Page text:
Thread: Check string for characters and concat characters to new string?

  1. #1
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    Check string for characters and concat characters to new string?

    When using recursion to check a string for a certain character, how do I copy that character to another string?

    So I have something like:
    Code:
        for(i=0;s1[i]!='\0';i++)
        {
        if    (s1[i]=='x'|| 
             s1[i]=='y'|| 
             s1[i]=='z')
        {
        printf("\n%c",s1[i]);
        }
        }
    That'll print out each character that fits a condition in the string.

    I know that if I want to stick two strings together I can use strcat(s2,s1), but I can't use strcat(s2,s1[i]), or it will give me an error; "Invalid conversion from 'char' to 'const char*'".

    Can someone shed some light on this one for me?

  2. #2
    C++ Witch laserlight's Avatar
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    Recursion does not appear to be used in your code snippet. Furthermore, it is badly in need of proper indentation, e.g.,
    Code:
    for (i = 0; s1[i] != '\0'; i++)
    {
        if (s1[i] == 'x'|| s1[i] == 'y'|| s1[i] == 'z')
        {
            printf("\n%c", s1[i]);
        }
    }
    Anyway, if you did use recursion, one approach would be to pass a pointer to (the first character of) the destination string as an argument. This way, the call that should do the copying writes to the destination string using this pointer.
    Quote Originally Posted by Bjarne Stroustrup (2000-10-14)
    I get maybe two dozen requests for help with some sort of programming or design problem every day. Most have more sense than to send me hundreds of lines of code. If they do, I ask them to find the smallest example that exhibits the problem and send me that. Mostly, they then find the error themselves. "Finding the smallest program that demonstrates the error" is a powerful debugging tool.
    Look up a C++ Reference and learn How To Ask Questions The Smart Way

  3. #3
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    Thank you for trying to help, bear with me while I try to figure this out. I think I meant to say iteratively instead of recursively.

    I will try to indent it properly, thinking something like this:
    Code:
    for (i = 0; s1[i] != '\0'; i++)
    {
    	if (s1[i] == 'x' || s1[i] == 'y' || s1[i] == 'z')
    	{
    		ptr=&S1[i];
    		printf ("\n%c", *ptr); //This outputs the letter x/y/z if it occurs, so that's good
    		strcat(s2,*ptr);
    	}
    		printf ("\n%s",*ptr);//The output I want here is a new string of the previously found characters ex. "xyz" 
    }
    I'm still getting the same error. What am I not understanding?

  4. #4
    C++ Witch laserlight's Avatar
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    I suggest that you post the smallest and simplest program that you expect to compile, but which demonstrates the error.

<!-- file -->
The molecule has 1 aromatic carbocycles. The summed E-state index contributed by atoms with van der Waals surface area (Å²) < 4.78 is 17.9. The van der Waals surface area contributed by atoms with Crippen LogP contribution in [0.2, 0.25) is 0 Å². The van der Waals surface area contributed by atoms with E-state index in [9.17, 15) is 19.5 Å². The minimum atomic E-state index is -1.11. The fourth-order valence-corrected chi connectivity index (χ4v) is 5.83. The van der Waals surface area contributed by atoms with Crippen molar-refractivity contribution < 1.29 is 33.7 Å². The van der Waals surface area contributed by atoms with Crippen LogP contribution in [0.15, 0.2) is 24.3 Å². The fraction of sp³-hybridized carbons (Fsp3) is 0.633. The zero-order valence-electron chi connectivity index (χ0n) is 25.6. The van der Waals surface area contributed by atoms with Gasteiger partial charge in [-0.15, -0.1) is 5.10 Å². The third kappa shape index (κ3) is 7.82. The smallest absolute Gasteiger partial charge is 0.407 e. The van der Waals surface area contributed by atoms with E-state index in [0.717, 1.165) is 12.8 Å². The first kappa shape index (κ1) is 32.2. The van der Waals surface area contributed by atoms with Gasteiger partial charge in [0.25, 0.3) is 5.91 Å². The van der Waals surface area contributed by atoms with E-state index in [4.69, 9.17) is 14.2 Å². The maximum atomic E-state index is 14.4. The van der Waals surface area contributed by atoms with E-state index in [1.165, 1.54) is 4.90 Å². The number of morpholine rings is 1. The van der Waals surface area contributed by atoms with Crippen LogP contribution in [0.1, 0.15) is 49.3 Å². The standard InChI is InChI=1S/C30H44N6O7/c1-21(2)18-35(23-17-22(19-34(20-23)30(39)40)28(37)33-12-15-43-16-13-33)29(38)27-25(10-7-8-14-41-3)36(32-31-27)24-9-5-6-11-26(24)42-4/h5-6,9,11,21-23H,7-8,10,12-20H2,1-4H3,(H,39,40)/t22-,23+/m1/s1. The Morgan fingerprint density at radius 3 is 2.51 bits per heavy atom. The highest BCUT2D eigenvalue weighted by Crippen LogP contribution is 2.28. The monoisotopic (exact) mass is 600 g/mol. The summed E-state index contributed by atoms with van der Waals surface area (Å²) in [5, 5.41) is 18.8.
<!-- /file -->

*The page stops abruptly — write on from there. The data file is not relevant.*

Based on the error message, my guess is that s2 is a char, so you should just assign to that char, but because I cannot see the declaration of s2, I cannot be certain.
    Quote Originally Posted by Bjarne Stroustrup (2000-10-14)
    I get maybe two dozen requests for help with some sort of programming or design problem every day. Most have more sense than to send me hundreds of lines of code. If they do, I ask them to find the smallest example that exhibits the problem and send me that. Mostly, they then find the error themselves. "Finding the smallest program that demonstrates the error" is a powerful debugging tool.
    Look up a C++ Reference and learn How To Ask Questions The Smart Way

  5. #5
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    Thanks for the reply. Here is a small version of what I'm trying to accomplish:
    Code:
    #include <stdio.h>
    #include <string.h>
    
    
    int main(void)
    {
        char s1[50], s2[50], *ptr;
        int i;
        
        printf (" Enter String : \n");
        scanf (" %s ", s1);
        
        printf (" New string : \n");
        
        ptr = s1;
    
    
        for (i = 0; s1[i] != '\0'; i++)
        {
            if (s1[i] == 'x' || s1[i] == 'y' || s1[i] == 'z')
            {
                ptr = &s1[i];
                strcat(s2, *ptr);
            }
        printf (" %s \n", *ptr); //Just to be clear, lets say the user entered the string "abcxyz", the output would be "xyz".
        }
    }
    It gives me the error: (using dev-cpp if that means anything)
    [Error] invalid conversion from 'char' to 'const char*' [-fpermissive]
    [Note] initializing argument 2 of 'char* strcat(char*, const char*)'
    Last edited by racket; 11-08-2016 at 09:14 PM.

  6. #6
    and the hat of int overfl Salem's Avatar
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    To append a single char using strcat, you have to make a small string out of it.
    Code:
    char temp[2] = { 0 };
    temp[0] = s1[i];
    strcat(s2, temp);
    Your code also needs to ensure that s2 is an empty string before calling strcat for the first time.
    If you dance barefoot on the broken glass of undefined behaviour, you've got to expect the occasional cut.
    If at first you don't succeed, try writing your phone number on the exam paper.

  7. #7
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    Code:
    #include <stdio.h>
    #include <string.h>
     
     
    int main(void)
    {
        char s1[50], s2[50]={'\0'};
        char temp[50] = {'\0'};
        int i=0;
        printf ("Enter String:");
        gets(s1);
        for (i = 0; s1[i]!='\0'; i++)
        {
            if (s1[i] == 'x' || s1[i] == 'y' || s1[i] == 'z')
            {
                temp[0] = s1[i];
                strcat(s2, temp);
            }
        }
        printf ("%s", s2); 
    }
    Thanks, it works!

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